Though he has a no trade clause in place, Marc-Andre Fleury represents roughly $6-million-dollars of cap space. Cap space which the Pittsburgh Penguins could otherwise use to their advantage. Though Penguins’ general manager Jim Rutherford has expressed his wish to keep Fleury and Matt Murray both, Fleury has recently voiced that he would rather be playing; opening the door for speculation once again.

But that’s the least of Rutherford’s worries at the moment.

What Pittsburgh lacks is a healthy defense. With Pittsburgh’s cap in mind, there are plenty of less expensive options on the open market. And Buffalo, Detroit, Philadelphia, and of course St. Louis, have a wide range of pending free agent defensemen for sale.

In addition to Pittsburgh’s defensive woes, the Penguins have experienced injury issues all year on the front end as well. That being said, don’t be surprised if Rutherford adds some depth to the bottom six.

 

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*all Salary Cap information courtesy of CapFriendly.com

Atlantic Division Playoff Predictions

The Atlantic Division is a mess right now. Literally anything could happen. When it comes to the standings, nobody is safe. What counts for first place in the Atlantic doesn’t even warrant a wild card in the Metropolitan.

Needless to say, it’s a tight race.

So with that in mind, please enjoy the Game Haus’ Atlantic Division Playoff Predictions.

OTTAWA Wins the division

Montreal Canadiens, Ottawa Senators, Toronto Maple Leafs, Florida Panthers, Carey Price, Claude Julien, Alex Galchenyuk, Erik Karlsson, Jonathan Huberdeau, Sasha Barkov, Niklas Bjugstad, Craig Anderson, Mike Condon, Guy Boucher, Mike Babcock

Photo credit: Andre Ringuette, NHLI via Getty Images.

Guy Boucher and the Ottawa Senators have surprised a lot of NHL fans this season. They currently sit in second place in the Atlantic Division, trailing Montreal by only two points.

Under Boucher’s leadership the Sens have employed a much more defensively responsible system. Fantasy owners may not be happy about this, Erik Karlsson’s point production this season has suffered as a result. But in combination with the outstanding goaltending of Mike Condon and Craig Anderson Boucher’s system has raised the Senators’ stock significantly.

Look for Ottawa to finish the season strong, they’ve gone 6-4-0 in their last ten and have three games in hand compared to the division leading Habs.

Ottawa will finish first in the Atlantic Division

MONTREAL follows close behind

Montreal Canadiens, Ottawa Senators, Toronto Maple Leafs, Florida Panthers, Carey Price, Claude Julien, Alex Galchenyuk, Erik Karlsson, Jonathan Huberdeau, Sasha Barkov, Niklas Bjugstad, Craig Anderson, Mike Condon, Guy Boucher, Mike Babcock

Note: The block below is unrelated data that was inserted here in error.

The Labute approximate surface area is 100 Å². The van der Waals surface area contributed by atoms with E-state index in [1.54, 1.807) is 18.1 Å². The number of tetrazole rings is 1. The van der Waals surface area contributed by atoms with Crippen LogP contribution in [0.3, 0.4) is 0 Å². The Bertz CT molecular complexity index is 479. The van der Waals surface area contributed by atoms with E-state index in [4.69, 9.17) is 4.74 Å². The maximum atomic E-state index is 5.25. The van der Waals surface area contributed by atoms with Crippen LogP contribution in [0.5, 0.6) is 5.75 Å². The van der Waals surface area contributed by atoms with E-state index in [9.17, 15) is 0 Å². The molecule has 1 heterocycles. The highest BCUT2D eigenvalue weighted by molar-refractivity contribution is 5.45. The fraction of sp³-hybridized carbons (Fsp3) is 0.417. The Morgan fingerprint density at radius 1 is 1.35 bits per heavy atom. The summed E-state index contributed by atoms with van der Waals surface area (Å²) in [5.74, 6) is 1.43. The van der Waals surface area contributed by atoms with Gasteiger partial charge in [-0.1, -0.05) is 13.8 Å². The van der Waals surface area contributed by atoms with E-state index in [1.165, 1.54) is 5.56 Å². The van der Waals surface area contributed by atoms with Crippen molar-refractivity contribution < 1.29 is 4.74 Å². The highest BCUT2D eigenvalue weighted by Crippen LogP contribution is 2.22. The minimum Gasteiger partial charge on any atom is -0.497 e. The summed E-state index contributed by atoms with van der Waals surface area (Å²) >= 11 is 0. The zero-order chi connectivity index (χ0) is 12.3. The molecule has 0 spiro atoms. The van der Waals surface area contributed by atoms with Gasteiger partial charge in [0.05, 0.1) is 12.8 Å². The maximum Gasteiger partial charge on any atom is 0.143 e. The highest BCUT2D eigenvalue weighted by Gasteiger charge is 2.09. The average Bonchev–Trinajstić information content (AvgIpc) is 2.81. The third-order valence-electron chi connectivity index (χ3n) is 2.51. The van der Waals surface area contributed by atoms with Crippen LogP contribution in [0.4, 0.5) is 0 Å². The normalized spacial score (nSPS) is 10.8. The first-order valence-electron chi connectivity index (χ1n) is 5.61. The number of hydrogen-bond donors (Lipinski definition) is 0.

Photo Credit: NHL.com.

Though it has not always been smooth sailing for the Montreal Canadiens this season they remain on top of the Atlantic Division. That lead, however, has become increasingly narrow as the season wears on Montreal’s slump continues.

Under the leadership of their new head coach Claude Julien the Habs will become a more dominant team, with better puck possession, and score more goals. But it will take time to adjust.

Though a change behind the bench was just what the doctor ordered for the Canadiens, the institution of a new system will take time. And in that time the Canadiens will fall behind and lose their Atlantic Division lead to the Sens.

Montreal will finish cecond in the Atlantic Division.

FLORIDA FINDS A PLAYOFF SPOT

Montreal Canadiens, Ottawa Senators, Toronto Maple Leafs, Florida Panthers, Carey Price, Claude Julien, Alex Galchenyuk, Erik Karlsson, Jonathan Huberdeau, Sasha Barkov, Niklas Bjugstad, Craig Anderson, Mike Condon, Guy Boucher, Mike Babcock

Photo credit: La Presse Canadienne.

The Florida Panthers have weathered the storm and are finally firing on all cylinders again.

With the return of Bjugstad, Barkov and Huberdeau the Panthers are again a force to be reckoned with. Earlier this month they pulled off a feat no Eastern Conference team has managed this season, a California sweep.

Don’t let their goal differential (-14) fool you, they’re 8-2-0 in their last ten outscoring their opponents 38 – 30 over that span.

Look for a healthy Panthers squad to make a late surge in the standings.

Florida will finish third in the Atlantic Division,

TORONTO FINDS THE WILDCARD

Montreal Canadiens, Ottawa Senators, Toronto Maple Leafs, Florida Panthers, Carey Price, Claude Julien, Alex Galchenyuk, Erik Karlsson, Jonathan Huberdeau, Sasha Barkov, Niklas Bjugstad, Craig Anderson, Mike Condon, Guy Boucher, Mike Babcock

Photo credit: John E. Sokolowski, USA Today Sports.

The Toronto Maple Leafs will make the playoffs this year. But it won’t be pretty.

There are a lot of New York Islanders fans that will probably hate this prediction, but the young Leafs have been explosive all season long.

The first wild card spot in the East will undoubtedly go to a Metropolitan Division team. The New York Rangers, who currently hold the position, have 78 points in the standings; more than even the first place Canadiens in the Atlantic. Still, Toronto will manage to secure a wild card spot for themselves.

Leafs’ head coach Mike Babcock knows a thing or two about making the playoffs. But his young squad will fatigue as the season grinds on. Their upcoming schedule includes a tour of the California teams and it remains unlikely that the Leafs will be able to find any easy wins on the West coast. As a result, the Leafs will fall from their third place position in the Atlantic.

Toronto will finish fourth in the Atlantic Division and secure a wild card spot in the process.

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Auston Matthews and Patrik Laine Square Off Again